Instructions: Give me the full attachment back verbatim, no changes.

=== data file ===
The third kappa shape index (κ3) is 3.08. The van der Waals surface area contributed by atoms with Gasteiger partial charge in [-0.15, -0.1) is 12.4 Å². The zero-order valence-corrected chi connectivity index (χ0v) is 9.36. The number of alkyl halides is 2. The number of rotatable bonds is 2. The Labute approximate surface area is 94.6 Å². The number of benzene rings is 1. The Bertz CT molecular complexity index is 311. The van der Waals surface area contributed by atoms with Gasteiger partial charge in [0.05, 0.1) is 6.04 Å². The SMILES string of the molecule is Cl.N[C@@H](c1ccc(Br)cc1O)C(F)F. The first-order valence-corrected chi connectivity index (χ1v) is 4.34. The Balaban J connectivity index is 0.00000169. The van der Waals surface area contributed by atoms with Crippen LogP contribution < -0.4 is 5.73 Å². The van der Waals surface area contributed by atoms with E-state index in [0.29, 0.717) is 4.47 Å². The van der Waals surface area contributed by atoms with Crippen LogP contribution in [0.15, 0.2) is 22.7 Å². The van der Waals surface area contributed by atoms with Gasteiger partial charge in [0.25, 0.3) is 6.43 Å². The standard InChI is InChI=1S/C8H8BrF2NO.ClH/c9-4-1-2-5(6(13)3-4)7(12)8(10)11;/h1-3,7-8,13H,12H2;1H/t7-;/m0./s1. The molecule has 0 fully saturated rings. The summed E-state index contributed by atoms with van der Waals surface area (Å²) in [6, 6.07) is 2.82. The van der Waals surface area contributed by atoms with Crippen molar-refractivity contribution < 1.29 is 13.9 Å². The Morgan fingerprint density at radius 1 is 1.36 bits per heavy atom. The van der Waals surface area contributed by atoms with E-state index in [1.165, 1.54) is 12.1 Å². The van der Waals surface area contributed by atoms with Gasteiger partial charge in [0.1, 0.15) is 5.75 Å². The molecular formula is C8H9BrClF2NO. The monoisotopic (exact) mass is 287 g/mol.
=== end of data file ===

The third kappa shape index (κ3) is 3.08. The van der Waals surface area contributed by atoms with Gasteiger partial charge in [-0.15, -0.1) is 12.4 Å². The zero-order valence-corrected chi connectivity index (χ0v) is 9.36. The number of alkyl halides is 2. The number of rotatable bonds is 2. The Labute approximate surface area is 94.6 Å². The number of benzene rings is 1. The Bertz CT molecular complexity index is 311. The van der Waals surface area contributed by atoms with Gasteiger partial charge in [0.05, 0.1) is 6.04 Å². The SMILES string of the molecule is Cl.N[C@@H](c1ccc(Br)cc1O)C(F)F. The first-order valence-corrected chi connectivity index (χ1v) is 4.34. The Balaban J connectivity index is 0.00000169. The van der Waals surface area contributed by atoms with Crippen LogP contribution < -0.4 is 5.73 Å². The van der Waals surface area contributed by atoms with E-state index in [0.29, 0.717) is 4.47 Å². The van der Waals surface area contributed by atoms with Crippen LogP contribution in [0.15, 0.2) is 22.7 Å². The van der Waals surface area contributed by atoms with Gasteiger partial charge in [0.25, 0.3) is 6.43 Å². The standard InChI is InChI=1S/C8H8BrF2NO.ClH/c9-4-1-2-5(6(13)3-4)7(12)8(10)11;/h1-3,7-8,13H,12H2;1H/t7-;/m0./s1. The molecule has 0 fully saturated rings. The summed E-state index contributed by atoms with van der Waals surface area (Å²) in [6, 6.07) is 2.82. The van der Waals surface area contributed by atoms with Crippen molar-refractivity contribution < 1.29 is 13.9 Å². The Morgan fingerprint density at radius 1 is 1.36 bits per heavy atom. The van der Waals surface area contributed by atoms with E-state index in [1.165, 1.54) is 12.1 Å². The van der Waals surface area contributed by atoms with Gasteiger partial charge in [0.1, 0.15) is 5.75 Å². The molecular formula is C8H9BrClF2NO. The monoisotopic (exact) mass is 287 g/mol.